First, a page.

Five health care professionals with extensive experience in pain management and addiction practice are making a public call for the Centers for Disease Control (“CDC”) to clarify guidance issued in 2016 concerning opioid pain management therapies. The group, made up of five physicians and a pharmacist and writing under the collective name Health Professionals for Patients in Pain, said in a letter published Sept. 24, 2018, that certain aspects of the guidance have led to serious negative and unintended consequences for patients and health care providers. The authors are requesting that other health care professionals endorse this effort by publicly signing on to the letter to the CDC.

The group states in the letter that there is evidence of “widespread misapplication” of the guidelines among physicians, pharmacists, insurers, and regulators. In particular, the group says the CDC’s recommendation for physicians to exercise extra precautions in prescribing daily dosages above 90 morphine milligram equivalents (“MMEs”) has been twisted into a “de facto daily dose limit.” The result has been a cloud of suspicion on physicians prescribing opioid medication above 90 MMEs per day, on pharmacists filling these prescriptions, and on patients prescribed dosages above 90 MMEs per day regardless of medical need. Misinterpretation of the CDC’s guidance has led to coverage barriers for opioid prescriptions, demands from pharmacies to review medical charts, required medication tapering plans before filling medically appropriate opioid prescriptions, and the threat of professional and legal risks for physicians.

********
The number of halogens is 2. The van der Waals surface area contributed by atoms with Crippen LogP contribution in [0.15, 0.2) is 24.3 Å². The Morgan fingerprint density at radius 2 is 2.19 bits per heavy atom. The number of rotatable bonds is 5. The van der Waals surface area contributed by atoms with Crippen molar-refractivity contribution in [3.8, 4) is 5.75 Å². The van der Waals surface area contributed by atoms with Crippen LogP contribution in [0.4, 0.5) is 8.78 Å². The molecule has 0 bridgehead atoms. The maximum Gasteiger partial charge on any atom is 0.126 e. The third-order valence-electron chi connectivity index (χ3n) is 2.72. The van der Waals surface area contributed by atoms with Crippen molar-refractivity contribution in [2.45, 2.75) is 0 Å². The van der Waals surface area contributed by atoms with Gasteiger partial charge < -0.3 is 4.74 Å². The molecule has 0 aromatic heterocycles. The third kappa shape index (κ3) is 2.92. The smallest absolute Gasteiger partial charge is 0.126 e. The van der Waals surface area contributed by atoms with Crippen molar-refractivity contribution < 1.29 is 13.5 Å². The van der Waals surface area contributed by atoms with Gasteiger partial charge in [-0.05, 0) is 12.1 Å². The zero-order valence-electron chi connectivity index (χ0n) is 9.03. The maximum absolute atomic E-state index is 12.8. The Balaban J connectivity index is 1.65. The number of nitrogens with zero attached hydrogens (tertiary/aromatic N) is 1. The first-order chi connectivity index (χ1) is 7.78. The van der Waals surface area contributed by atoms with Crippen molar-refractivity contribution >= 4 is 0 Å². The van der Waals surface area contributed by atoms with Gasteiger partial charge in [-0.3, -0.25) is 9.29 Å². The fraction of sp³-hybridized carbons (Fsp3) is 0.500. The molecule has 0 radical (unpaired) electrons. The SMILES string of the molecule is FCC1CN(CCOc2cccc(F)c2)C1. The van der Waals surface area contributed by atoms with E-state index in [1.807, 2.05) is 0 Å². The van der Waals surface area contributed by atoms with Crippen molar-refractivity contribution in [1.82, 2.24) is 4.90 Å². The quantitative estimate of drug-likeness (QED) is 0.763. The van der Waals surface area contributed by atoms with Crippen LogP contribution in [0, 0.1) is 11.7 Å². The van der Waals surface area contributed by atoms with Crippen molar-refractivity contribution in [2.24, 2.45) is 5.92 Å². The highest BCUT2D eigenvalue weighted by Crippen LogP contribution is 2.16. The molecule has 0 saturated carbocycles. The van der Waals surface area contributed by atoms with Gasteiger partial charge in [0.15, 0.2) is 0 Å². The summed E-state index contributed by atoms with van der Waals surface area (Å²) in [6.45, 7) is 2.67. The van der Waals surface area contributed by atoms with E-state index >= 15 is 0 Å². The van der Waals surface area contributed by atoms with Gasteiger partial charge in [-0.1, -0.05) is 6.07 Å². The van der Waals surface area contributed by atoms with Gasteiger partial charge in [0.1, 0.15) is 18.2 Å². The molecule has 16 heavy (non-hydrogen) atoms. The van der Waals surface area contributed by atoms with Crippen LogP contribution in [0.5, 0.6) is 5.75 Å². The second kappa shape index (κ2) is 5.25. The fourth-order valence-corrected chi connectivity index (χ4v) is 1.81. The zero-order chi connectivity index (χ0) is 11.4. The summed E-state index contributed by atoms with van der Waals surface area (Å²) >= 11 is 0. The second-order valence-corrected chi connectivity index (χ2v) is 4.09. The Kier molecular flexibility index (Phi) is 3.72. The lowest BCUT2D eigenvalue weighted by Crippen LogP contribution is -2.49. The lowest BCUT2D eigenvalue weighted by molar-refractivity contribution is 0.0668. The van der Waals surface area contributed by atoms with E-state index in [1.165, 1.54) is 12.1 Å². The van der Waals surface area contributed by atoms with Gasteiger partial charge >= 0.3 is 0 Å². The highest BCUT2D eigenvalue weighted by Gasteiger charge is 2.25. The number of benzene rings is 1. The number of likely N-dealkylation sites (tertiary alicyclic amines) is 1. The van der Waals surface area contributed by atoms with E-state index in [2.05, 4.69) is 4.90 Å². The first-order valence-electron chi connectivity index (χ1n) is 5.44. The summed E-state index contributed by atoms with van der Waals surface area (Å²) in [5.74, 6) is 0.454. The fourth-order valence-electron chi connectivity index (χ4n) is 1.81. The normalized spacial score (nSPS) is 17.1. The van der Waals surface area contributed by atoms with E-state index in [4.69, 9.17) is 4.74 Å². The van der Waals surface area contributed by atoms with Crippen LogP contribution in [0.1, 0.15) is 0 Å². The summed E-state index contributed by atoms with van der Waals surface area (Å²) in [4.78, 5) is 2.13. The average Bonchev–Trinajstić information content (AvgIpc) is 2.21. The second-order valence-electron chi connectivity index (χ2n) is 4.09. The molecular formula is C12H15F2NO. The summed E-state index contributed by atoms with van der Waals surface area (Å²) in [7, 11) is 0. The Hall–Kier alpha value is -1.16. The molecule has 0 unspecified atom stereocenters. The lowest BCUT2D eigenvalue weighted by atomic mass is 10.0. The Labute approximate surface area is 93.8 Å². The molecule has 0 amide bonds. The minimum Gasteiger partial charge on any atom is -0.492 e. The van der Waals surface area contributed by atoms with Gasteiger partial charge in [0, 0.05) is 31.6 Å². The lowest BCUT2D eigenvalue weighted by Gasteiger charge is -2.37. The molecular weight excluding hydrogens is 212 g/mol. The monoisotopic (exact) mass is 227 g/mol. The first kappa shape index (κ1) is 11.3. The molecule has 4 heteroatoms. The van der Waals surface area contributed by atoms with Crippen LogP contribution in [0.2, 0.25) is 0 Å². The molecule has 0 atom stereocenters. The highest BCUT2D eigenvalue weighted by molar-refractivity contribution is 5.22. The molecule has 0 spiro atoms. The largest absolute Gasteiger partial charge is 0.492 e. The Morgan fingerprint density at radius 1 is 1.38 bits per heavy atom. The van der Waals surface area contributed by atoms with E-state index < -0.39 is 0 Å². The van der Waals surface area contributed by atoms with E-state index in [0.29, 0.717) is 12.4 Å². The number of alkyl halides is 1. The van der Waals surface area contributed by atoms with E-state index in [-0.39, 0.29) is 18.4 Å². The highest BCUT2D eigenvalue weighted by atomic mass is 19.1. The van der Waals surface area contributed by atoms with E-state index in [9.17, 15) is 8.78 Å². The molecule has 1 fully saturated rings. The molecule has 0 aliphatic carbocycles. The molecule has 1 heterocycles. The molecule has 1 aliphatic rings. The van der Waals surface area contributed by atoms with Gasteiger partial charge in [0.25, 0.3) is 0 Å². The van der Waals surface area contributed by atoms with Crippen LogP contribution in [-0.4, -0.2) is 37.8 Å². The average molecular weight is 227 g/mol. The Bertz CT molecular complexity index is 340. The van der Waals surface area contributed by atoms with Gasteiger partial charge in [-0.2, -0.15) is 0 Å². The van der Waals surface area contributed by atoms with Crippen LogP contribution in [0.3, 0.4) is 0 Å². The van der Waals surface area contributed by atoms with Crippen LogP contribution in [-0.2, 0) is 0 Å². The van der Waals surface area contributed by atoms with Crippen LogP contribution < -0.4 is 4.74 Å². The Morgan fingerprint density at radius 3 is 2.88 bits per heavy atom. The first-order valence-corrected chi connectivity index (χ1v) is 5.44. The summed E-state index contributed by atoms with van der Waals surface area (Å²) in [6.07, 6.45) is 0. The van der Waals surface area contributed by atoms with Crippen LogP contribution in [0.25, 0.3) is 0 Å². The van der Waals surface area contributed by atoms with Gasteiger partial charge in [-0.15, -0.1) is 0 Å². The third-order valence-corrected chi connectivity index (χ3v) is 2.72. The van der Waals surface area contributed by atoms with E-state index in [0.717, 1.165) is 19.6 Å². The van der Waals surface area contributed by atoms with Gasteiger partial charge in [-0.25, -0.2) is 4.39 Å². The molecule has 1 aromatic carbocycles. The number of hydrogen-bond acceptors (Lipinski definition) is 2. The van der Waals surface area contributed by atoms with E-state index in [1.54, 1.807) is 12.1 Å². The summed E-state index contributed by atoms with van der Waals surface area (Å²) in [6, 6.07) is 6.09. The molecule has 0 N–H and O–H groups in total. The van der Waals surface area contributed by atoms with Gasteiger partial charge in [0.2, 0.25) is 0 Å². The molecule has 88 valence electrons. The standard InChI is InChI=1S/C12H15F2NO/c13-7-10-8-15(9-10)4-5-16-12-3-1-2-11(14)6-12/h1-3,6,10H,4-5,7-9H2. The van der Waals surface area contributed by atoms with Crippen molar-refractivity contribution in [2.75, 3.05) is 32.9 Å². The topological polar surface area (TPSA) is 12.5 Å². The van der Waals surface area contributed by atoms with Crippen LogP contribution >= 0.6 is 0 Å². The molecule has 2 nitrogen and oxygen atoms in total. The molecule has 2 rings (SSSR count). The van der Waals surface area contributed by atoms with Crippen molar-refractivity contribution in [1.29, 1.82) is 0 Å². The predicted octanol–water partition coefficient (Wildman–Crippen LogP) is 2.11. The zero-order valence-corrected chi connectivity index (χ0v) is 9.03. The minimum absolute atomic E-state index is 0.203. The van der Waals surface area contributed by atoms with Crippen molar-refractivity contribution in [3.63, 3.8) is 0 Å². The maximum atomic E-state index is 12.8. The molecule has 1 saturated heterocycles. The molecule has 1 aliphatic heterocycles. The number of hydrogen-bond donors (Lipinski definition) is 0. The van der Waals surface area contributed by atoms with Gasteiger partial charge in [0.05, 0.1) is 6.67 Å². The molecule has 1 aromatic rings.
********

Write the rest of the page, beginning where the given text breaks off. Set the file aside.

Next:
The letter’s authors state that the impact on patients from misapplication of the CDC’s guidelines has been particularly dire. Chronic pain patients who are stable and have a medical need for higher opioid medication dosages have been subject to dose reductions, and frequently face a lack of alternate pain therapies, or lack of insurance coverage of alternate therapies, according to the group. Patients forced to undergo reductions in their prescribed opioid medication include documented cases of suicide, illicit drug use, hospitalizations, and deterioration of their health.

The Health Professionals for Patients in Pain are requesting that the CDC explicitly clarify its direction to physicians on the prescribing of opioid therapies to address misapplication of the guidance, with a particular focus on opioid therapy tapering and discontinuation. In addition, the authors are asking the CDC to consult with patients and caregivers, as well as epidemiologic experts, to evaluate the real-world impact of the guidelines, including reports of suicides, suicidal ideation, and illicit drug use among patients forced to undergo opioid medication tapering or discontinuation.